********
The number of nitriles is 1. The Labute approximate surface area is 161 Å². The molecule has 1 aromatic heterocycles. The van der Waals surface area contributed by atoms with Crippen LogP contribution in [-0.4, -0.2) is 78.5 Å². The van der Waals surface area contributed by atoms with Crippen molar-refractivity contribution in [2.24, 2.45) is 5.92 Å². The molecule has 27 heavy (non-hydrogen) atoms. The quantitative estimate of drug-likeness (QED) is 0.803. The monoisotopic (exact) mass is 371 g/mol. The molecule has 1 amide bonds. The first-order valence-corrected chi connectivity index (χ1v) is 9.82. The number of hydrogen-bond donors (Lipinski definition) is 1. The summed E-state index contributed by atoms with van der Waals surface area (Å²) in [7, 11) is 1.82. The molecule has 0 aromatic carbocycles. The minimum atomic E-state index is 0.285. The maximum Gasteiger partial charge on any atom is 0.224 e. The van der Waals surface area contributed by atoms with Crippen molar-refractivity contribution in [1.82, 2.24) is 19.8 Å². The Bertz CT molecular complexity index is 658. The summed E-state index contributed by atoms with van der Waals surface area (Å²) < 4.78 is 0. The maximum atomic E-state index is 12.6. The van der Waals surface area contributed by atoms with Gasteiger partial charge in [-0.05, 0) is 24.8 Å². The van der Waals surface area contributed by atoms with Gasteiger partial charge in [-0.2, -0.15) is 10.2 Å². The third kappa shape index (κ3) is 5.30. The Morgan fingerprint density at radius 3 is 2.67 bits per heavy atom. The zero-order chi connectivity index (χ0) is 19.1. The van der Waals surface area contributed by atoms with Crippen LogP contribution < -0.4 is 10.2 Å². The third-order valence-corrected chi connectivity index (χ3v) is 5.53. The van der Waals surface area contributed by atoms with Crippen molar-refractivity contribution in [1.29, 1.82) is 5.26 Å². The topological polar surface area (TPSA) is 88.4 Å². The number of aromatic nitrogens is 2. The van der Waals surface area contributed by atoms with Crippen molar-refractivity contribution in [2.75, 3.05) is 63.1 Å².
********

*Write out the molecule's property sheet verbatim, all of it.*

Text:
The number of nitriles is 1. The Labute approximate surface area is 161 Å². The molecule has 1 aromatic heterocycles. The van der Waals surface area contributed by atoms with Crippen LogP contribution in [-0.4, -0.2) is 78.5 Å². The van der Waals surface area contributed by atoms with Crippen molar-refractivity contribution in [2.24, 2.45) is 5.92 Å². The molecule has 27 heavy (non-hydrogen) atoms. The quantitative estimate of drug-likeness (QED) is 0.803. The monoisotopic (exact) mass is 371 g/mol. The molecule has 1 amide bonds. The first-order valence-corrected chi connectivity index (χ1v) is 9.82. The number of hydrogen-bond donors (Lipinski definition) is 1. The summed E-state index contributed by atoms with van der Waals surface area (Å²) in [7, 11) is 1.82. The molecule has 0 aromatic carbocycles. The minimum atomic E-state index is 0.285. The maximum Gasteiger partial charge on any atom is 0.224 e. The van der Waals surface area contributed by atoms with Crippen molar-refractivity contribution in [1.82, 2.24) is 19.8 Å². The Bertz CT molecular complexity index is 658. The summed E-state index contributed by atoms with van der Waals surface area (Å²) < 4.78 is 0. The maximum atomic E-state index is 12.6. The van der Waals surface area contributed by atoms with Gasteiger partial charge in [-0.05, 0) is 24.8 Å². The van der Waals surface area contributed by atoms with Gasteiger partial charge in [-0.2, -0.15) is 10.2 Å². The third kappa shape index (κ3) is 5.30. The Morgan fingerprint density at radius 3 is 2.67 bits per heavy atom. The zero-order chi connectivity index (χ0) is 19.1. The van der Waals surface area contributed by atoms with Crippen LogP contribution < -0.4 is 10.2 Å². The third-order valence-corrected chi connectivity index (χ3v) is 5.53. The van der Waals surface area contributed by atoms with Crippen molar-refractivity contribution in [1.29, 1.82) is 5.26 Å². The topological polar surface area (TPSA) is 88.4 Å². The number of aromatic nitrogens is 2. The van der Waals surface area contributed by atoms with Crippen molar-refractivity contribution in [2.75, 3.05) is 63.1 Å².